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Old 05-11-2009, 05:42 PM   #1
luiz 55
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Ubuntu 9.04 (64 bits) hangs in random moments


I've recently upgraded to Ubuntu 9.04 64 bits (my previous 8.10 was 32 bits). The new version often freezes, and I can't use the mouse, neighter the keyboard (except the Alt+SysRq+B combination), which does the same as pressing "Reset" at the cpu.

I have a Core 2 Duo 2.66 GHz, 2 GB of RAM, GeForce 7200 Gs. I also have 2 HDs (dual boot), the one with Ubuntu is a IDE of 80 GB.

I suspected it could be the Hard Disk (Power was cut during the installation and I had to reinstall), but it hangs randonly, so it doesn't seems to be it. I've also made a few tests with some programs (testdisk for example) as well as I did the fsck and memory test and found nothing wrong. If anyone knows a reliable program to test HD physical integrity, please let me know.

I also don't know where I can get a log, since Ctrl+Alt+F1 doesn't work when it happens. I've searched about this problem, but most results had no solution. One of them suggested to enable the option noMTRR at xorg.conf, but it didn't work neighter.

At last, I thought it could be Firefox (some people complained of it, and in fact it happened twice while watching a video). However, it also happened once at the login screen and another time when I was using opera. So it shouldn't be a program, I think. Anyway it happens usually when a browser is opened.

If anyone can help me...
 
Old 05-12-2009, 01:10 AM   #2
tommcd
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Did you install and enable the nvidia driver? Check: system > administration > hardware drivers to see if the driver is enabled.
Is anything hogging the CPU? Try running the top program in the terminal to see how your CPU usage is.
Since you have an IDE drive, run hdparm -i in the terminal to see if DMA is enabled.
 
Old 05-12-2009, 10:38 AM   #3
luiz 55
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Well, the Nvidia driver (version 180) is enabled, as it was in my previous Ubuntu. In fact I enabled it just after I installed the new version.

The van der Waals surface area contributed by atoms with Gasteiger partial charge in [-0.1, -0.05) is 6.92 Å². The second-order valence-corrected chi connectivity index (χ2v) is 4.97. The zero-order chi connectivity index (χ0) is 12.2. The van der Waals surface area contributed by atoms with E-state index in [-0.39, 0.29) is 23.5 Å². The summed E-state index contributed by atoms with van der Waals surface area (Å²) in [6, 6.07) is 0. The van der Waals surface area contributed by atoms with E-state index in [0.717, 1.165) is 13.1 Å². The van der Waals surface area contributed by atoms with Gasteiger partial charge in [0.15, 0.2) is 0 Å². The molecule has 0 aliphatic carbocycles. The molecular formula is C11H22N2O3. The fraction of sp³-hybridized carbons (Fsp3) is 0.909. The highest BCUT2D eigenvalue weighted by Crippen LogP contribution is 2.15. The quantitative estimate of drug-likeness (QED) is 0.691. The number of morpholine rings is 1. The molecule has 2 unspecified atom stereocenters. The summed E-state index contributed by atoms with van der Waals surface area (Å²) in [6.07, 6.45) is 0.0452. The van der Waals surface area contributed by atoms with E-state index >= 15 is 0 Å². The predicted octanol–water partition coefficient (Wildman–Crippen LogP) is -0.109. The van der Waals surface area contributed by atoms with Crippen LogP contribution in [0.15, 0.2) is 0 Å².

About the cpu usage, I have a system monitor in the upper bar, and it's usually at low usage. Anyway, I checked the top program and there was nothing getting more than 15% (and that's generally because of the compiz effects when I minimize a window).

DMA appears to be enabled. Here is the output of my hdparm -i:

Code:
/dev/sdb:

 Model=MAXTOR STM380215A                       , FwRev=3.AAD   , SerialNo=            9QZ8W7G6
 Config={ HardSect NotMFM HdSw>15uSec Fixed DTR>10Mbs RotSpdTol>.5% }
 RawCHS=16383/16/63, TrkSize=0, SectSize=0, ECCbytes=4
 BuffType=unknown, BuffSize=2048kB, MaxMultSect=16, MultSect=?16?
 CurCHS=16383/16/63, CurSects=16514064, LBA=yes, LBAsects=156301488
 IORDY=on/off, tPIO={min:240,w/IORDY:120}, tDMA={min:120,rec:120}
 PIO modes:  pio0 pio1 pio2 pio3 pio4 
 DMA modes:  mdma0 mdma1 mdma2 
 UDMA modes: udma0 udma1 udma2 udma3 udma4 *udma5 
 AdvancedPM=no WriteCache=enabled
 Drive conforms to: Unspecified:  ATA/ATAPI-1,2,3,4,5,6,7

 * signifies the current active mode
 
Old 05-12-2009, 06:47 PM   #4
tommcd
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Just to confirm that the nvidia driver is working ok run:
Quote:
glxinfo | grep -i direct
It should report:
Quote:
bash-3.1$ glxinfo | grep -i direct
direct rendering: Yes
bash-3.1$
It looks like DMA is not the problem either.
Have you tried disabling compiz to see if the hanging goes away?

Last edited by tommcd; 05-12-2009 at 06:49 PM.
 
Old 05-12-2009, 08:33 PM   #5
luiz 55
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The driver appears to be ok, since I got the expected result ("yes"). I've disabled compiz to check if it's the problem, but it was running fine in my Ubuntu 8.10 (32 bits).
 
Old 05-13-2009, 11:37 AM   #6
luiz 55
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Ok, the system still hangs without compiz. What could it be then?
 
Old 05-13-2009, 08:37 PM   #7
tommcd
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Quote:
Originally Posted by luiz 55 View Post
I've recently upgraded to Ubuntu 9.04 64 bits (my previous 8.10 was 32 bits).
How did you do this? Was it a dist-upgrade over the internet, or did you do a clean install?
I'm not sure what else to try at this point. Your setup seems to be ok as far as anything I can think of.
 
Old 05-14-2009, 10:28 AM   #8
luiz 55
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It was a clean install, I had to format the disk. As I mentioned, I had a problem during the first installation (at around 70%), so I had to format again and start over.

Is there a place where I can find the logs of the last crash?
 
Old 05-14-2009, 07:19 PM   #9